RBI Working to "Ease the Genuine Pain of Citizens": Urjit Patel

Patel spoke to PTI about the measures being enacted by the RBI and government to ease the process of demonetisation and the reasons behind the move.

RBI governor Urjit Patel. Credit: PTI

RBI governor Urjit Patel. Credit: PTI

Mumbai: Breaking his silence over the demonetisation issue, RBI governor Urjit Patel today said the central bank is monitoring the situation on a daily basis and taking all necessary actions to “ease the genuine pain of citizens” with a clear intent to normalise things as early as possible.

Patel also said the RBI has announced an incremental CRR (cash reserve ratio) of 100% “because of the large increase in deposits of banks on account of the return of Rs 1,000 and Rs 500 notes” and the decision will be reviewed immediately once the government issues an adequate quantity of MSS (Market Stablisation Scheme) bonds as it has promised to do.

In an exclusive interview to PTI, Patel said the situation arising out of the decision to withdraw Rs 500 or Rs 1,000 notes from circulation is being monitored on a daily basis and the printing presses have started to rebalance the production of new notes towards Rs 100 and Rs 500 bills.

He also urged the people to start using cash substitutes like debit cards and digital wallets, saying it will make transactions cheaper and easier and in the long term, it will help India “leapfrog into a less cash-use economy at par with more developed nations.”

“We are also urging banks to make a big push with PoS (Point of Sale) machines with traders so that debit card use becomes more prevalent,” he said.

Giving details of the steps being taken by the RBI, he said, “Both RBI and [the] government have been getting the printing presses to work at capacity to get the new notes available to meet demand.

“The RBI is interacting with the banks every day. They are telling us that the situation is gradually easing. The queues in branches and ATMs are shorter and the markets are starting to function, and there are no reported shortages of daily items of consumption.

“Also, about 40-50,000 people were deployed to refit the ATMs. Currency is available and banks are working in a mission mode to lift currency and take them to their branches and ATMs. The staff members of all banks have worked very hard, and we all owe them our gratitude,” Patel said.

“Having said that, it is important to regularly review the situation, and take the required decisions to ease the genuine pain of citizens who are honest and who have been hurt. There are no precedents on this subject at this scale and we have to be reactive to the situation.

“People have asked why the new currency introduced was different in size and thickness from the old. This is because the new currency has been designed to make it hard to counterfeit. When you are going to make a change of this magnitude, you need to get the best standards in place,” Patel said.

This is the first interview that Patel, who is known to keep a low profile, has given since becoming RBI governor as RBI Governor by Patel.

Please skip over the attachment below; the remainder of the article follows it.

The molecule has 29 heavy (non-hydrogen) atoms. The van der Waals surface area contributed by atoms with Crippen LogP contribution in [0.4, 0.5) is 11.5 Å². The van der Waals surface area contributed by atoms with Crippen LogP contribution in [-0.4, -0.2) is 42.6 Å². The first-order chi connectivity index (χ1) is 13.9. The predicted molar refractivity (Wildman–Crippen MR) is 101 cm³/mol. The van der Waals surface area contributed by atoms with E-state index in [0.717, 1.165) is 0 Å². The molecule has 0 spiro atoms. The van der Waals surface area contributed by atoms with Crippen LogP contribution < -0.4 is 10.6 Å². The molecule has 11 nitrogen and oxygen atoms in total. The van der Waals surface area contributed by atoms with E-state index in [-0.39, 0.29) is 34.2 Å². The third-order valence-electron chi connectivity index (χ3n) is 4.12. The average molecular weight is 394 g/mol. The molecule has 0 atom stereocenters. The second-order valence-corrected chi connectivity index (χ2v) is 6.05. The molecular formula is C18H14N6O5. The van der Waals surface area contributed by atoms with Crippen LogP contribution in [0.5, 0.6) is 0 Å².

On the necessity of demonetisation

Asked why it was necessary to have undertaken demonetisation, the governor said Prime Minister Narendra Modi in his address to the nation explained why the withdrawal of legal tender status of Rs 1,000 and Rs 500 notes was required.

“In his speech, he explained the reasons why this was important. He had given a commitment to the people of India that he would clamp down on black money to bring in much-needed transparency and accountability and eradicate [the] counterfeiting [of currency].

“A number of steps were taken around this, first by pushing Jan Dhan accounts, an income tax amnesty scheme and the push to get GST passed. This is part of the measures to get people to pay tax[es] and hence expand the tax base.

“People were holding high denomination notes to keep tax unaccounted for money. Some sectors like real estate were using cash to avoid tax. It also strikes at counterfeit currency and pushes businesses and people to go cashless which greatly increases convenience. Towards the last, banks have waived debit card charges,” he said.

On why there have been long queues and a reduction in trade and business, Patel said, “This is a once in a lifetime event. It is very rare to remove 86% of the currency in circulation in one go. The logistics of such an operation are mammoth.

“And yet for [such a] withdrawal of legal tender status to be effective, complete secrecy was required. So it is difficult to get all banks ready and fully prepared [with]in 24 hours for a big step like this. Obviously, this has caused some dislocation. That is why we request support from all Indians for the larger cause of fighting tax evasion and the black economy.”

To a question on when he expects the situation to settle, the economist-turned-central banker said, “The bankers are saying the situation is getting better and in the metros things are stabilising but the remote locations are still feeling some pain.

“Liquidity in the banking system has increased and so credit should be becoming more easily available. The intent is to normalise as soon as possible.”

On the announcement about incremental CRR yesterday, Patel said, “This was done because of the large increase in deposits of banks on account of the return of Rs 1,000 and Rs 500 notes.

“This has led to large excess liquidity in the system. To absorb this liquidity the incremental CRR has had to be used on a purely temporary basis. While the RBI has a significant stock of government securities available, we felt that if the increase in deposits continues we may fall short, hence the decision. Once the government issues adequate quantum of MSS bonds, which they have promised to, we will immediately review the incremental CRR.”